That’s the new base-case scenario from the investment bank J.P. Morgan, who said Tuesday the probability that Britain will leave the European Union without a deal has also risen.

The bank predicted in a research note that Johnson would win a leadership contest and be in place by early September. It added that within days of this, the EU will reject Johnson’s call to remove the controversial Irish backstop arrangement from any Brexit withdrawal deal.

The backstop plan is essentially a legally-binding insurance policy to ensure there is no hard border between Northern Ireland and the Republic of Ireland. It has been provisionally agreed between the EU and the current U.K. government led by Prime Minister Theresa May, but Johnson and other “Brexiteers” consider it a means by which Europe can continue to dictate terms.

J.P. Morgan said that while Brussels will deny Johnson’s fresh Brexit plan, it will grant the U.K. a further extension of membership until the end of December. This would allow the time for a new a U.K. general election.

The bank’s analysis has increased the chances of a “no-deal Brexit” to 25% from the previous 15% level, reflecting fears that a U.K. leadership contest could spice up anti-Brussels sentiment.

“It is not difficult to imagine one or more EU leaders responding to a bellicose turn in U.K. rhetoric by stating they will not support a further extension of Article 50,” said the note.

The investment bank also noted that a leadership victory for Johnson would likely trigger a number of defections from within the Conservative Party, strengthening the case for a general election.

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‘Junk news’ gets higher engagement on Facebook ahead of EU elections

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A tablet with the word fakebook is seen in this photo illustration on October 6, 2017.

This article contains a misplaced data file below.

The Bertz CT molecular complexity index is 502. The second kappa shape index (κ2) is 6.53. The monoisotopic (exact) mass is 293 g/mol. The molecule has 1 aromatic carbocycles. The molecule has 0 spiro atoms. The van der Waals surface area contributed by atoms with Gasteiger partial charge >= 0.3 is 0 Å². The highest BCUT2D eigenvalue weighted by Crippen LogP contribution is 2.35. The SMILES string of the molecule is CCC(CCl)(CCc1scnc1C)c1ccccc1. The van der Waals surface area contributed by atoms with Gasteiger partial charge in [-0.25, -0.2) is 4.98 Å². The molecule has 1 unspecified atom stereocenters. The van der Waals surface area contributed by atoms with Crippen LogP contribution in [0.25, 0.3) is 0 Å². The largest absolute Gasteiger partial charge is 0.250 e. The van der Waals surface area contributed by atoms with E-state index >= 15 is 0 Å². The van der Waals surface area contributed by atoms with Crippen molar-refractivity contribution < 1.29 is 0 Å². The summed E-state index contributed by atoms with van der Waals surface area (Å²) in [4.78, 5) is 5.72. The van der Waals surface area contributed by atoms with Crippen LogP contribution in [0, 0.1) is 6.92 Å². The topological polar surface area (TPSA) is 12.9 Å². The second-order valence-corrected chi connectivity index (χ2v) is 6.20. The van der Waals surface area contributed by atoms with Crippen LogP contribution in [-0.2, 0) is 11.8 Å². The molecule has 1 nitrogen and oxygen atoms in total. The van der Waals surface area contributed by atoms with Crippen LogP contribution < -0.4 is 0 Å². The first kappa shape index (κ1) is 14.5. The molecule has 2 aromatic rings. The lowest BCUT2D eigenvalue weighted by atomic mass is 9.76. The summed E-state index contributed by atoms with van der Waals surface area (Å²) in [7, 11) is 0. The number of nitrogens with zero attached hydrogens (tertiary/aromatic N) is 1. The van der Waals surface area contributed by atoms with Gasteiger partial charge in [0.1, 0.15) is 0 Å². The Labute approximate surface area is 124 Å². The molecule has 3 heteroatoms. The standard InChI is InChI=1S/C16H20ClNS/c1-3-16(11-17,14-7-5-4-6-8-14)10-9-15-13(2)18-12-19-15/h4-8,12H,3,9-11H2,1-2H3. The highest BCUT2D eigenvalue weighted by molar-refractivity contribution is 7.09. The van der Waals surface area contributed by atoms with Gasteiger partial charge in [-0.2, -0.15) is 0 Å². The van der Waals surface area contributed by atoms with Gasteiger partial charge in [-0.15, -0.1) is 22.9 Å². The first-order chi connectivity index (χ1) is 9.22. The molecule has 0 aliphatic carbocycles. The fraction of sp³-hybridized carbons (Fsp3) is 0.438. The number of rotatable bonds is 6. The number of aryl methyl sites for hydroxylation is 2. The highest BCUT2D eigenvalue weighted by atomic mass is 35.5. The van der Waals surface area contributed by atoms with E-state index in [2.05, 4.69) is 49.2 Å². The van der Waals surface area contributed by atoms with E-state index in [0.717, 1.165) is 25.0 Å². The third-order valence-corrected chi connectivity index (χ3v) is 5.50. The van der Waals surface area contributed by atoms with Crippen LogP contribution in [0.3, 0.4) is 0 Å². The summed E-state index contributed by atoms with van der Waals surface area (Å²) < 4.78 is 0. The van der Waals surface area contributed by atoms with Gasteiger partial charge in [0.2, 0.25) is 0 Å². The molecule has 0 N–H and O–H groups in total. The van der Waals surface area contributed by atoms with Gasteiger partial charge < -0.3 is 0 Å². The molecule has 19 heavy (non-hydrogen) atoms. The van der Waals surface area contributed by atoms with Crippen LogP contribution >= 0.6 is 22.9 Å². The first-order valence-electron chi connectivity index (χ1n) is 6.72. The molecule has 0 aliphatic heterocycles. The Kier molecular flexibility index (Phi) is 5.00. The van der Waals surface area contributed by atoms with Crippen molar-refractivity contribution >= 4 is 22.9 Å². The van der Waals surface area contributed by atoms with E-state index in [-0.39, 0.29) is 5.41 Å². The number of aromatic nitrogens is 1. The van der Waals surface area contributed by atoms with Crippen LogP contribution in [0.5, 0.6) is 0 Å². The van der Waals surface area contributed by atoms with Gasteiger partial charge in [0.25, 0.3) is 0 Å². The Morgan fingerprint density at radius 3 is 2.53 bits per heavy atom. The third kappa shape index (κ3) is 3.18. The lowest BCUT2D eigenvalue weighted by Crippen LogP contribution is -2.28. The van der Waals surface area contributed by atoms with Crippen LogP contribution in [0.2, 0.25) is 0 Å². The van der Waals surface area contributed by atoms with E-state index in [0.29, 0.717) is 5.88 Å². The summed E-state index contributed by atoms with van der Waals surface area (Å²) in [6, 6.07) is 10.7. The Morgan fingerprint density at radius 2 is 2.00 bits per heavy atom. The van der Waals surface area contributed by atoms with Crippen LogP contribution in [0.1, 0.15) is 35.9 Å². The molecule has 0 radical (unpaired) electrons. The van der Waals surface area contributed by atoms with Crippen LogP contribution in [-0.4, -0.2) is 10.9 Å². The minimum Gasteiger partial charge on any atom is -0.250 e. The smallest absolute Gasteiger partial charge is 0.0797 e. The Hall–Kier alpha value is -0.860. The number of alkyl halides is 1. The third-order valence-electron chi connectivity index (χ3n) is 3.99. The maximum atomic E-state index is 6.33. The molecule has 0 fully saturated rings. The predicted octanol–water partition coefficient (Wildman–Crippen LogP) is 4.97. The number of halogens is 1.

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Misleading news stories from doubtful sources drew in as much engagement on Facebook as articles from legitimate sources in the run up to European elections, according to a study from Oxford University.

The findings, published Tuesday by the Oxford Internet Institute, said individual so-called “junk news” stories got up to four times as many shares, likes and comments as content from reputable sources.

Junk news was defined by the institute as articles from outlets that publish “deliberately misleading, deceptive or incorrect information,” typically with an ideological slant.

“On Facebook, junk news outlets tended to receive more engagement per story, but are seen, shared, and liked by far less people overall,” academics at the university wrote in a research paper.

“Most viral junk news stories in our data set revolved around controversial political issues such as immigration and security rather than focusing directly on European politics.”

On Twitter, by contrast, researchers said junk news appeared much less prevalent, with less than 4% of news content shared on the microblogging site coming from less trustworthy sources. In Poland, however, the level of junk news in circulation was higher at 21%.

Oxford researchers say they monitored almost 600,000 tweets related to upcoming European Parliament elections for the study, across a two-week period ending April 20. They also observed Facebook interactions with 70 junks news and mainstream news outlets between April 5 and May 5.

Notably, almost none of the dubious news discovered in their study came from Russian sources, the researchers said.

Twitter declined to comment on the study. Facebook was not immediately available when contacted by CNBC.

The findings could add to concerns around the potential impact of online misinformation on upcoming European elections. Voters in the European Union are set to cast their votes to decide the makeup of the next European Parliament from April 23 – 26.

Social media platforms like Facebook and Twitter have ramped up efforts to counter misinformation in the wake of the 2016 U.S. presidential election and others votes, which were clouded by claims of Russian interference.

Facebook for example recently set up an operations room in Dublin to monitor online disinformation and election interference, similar to the widely publicized “war room ” it established ahead of U.S. midterm elections last year.

Twitter meanwhile publishes biannual transparency reports to show how its tackling attempts to manipulate the platform.

Such online content sharing services have faced heightened regulatory scrutiny, not only over the sharing of fake news and toxic content, but data privacy as well.

The European Union for instance last year introduced sweeping new privacy reforms known as the General Data Protection Regulation, or GDPR, which gave sweeping new powers to individuals in how they can control their data.

GDPR arrived after reports emerged of the leak of Facebook user data to the controversial political consultancy firm Cambridge Analytica.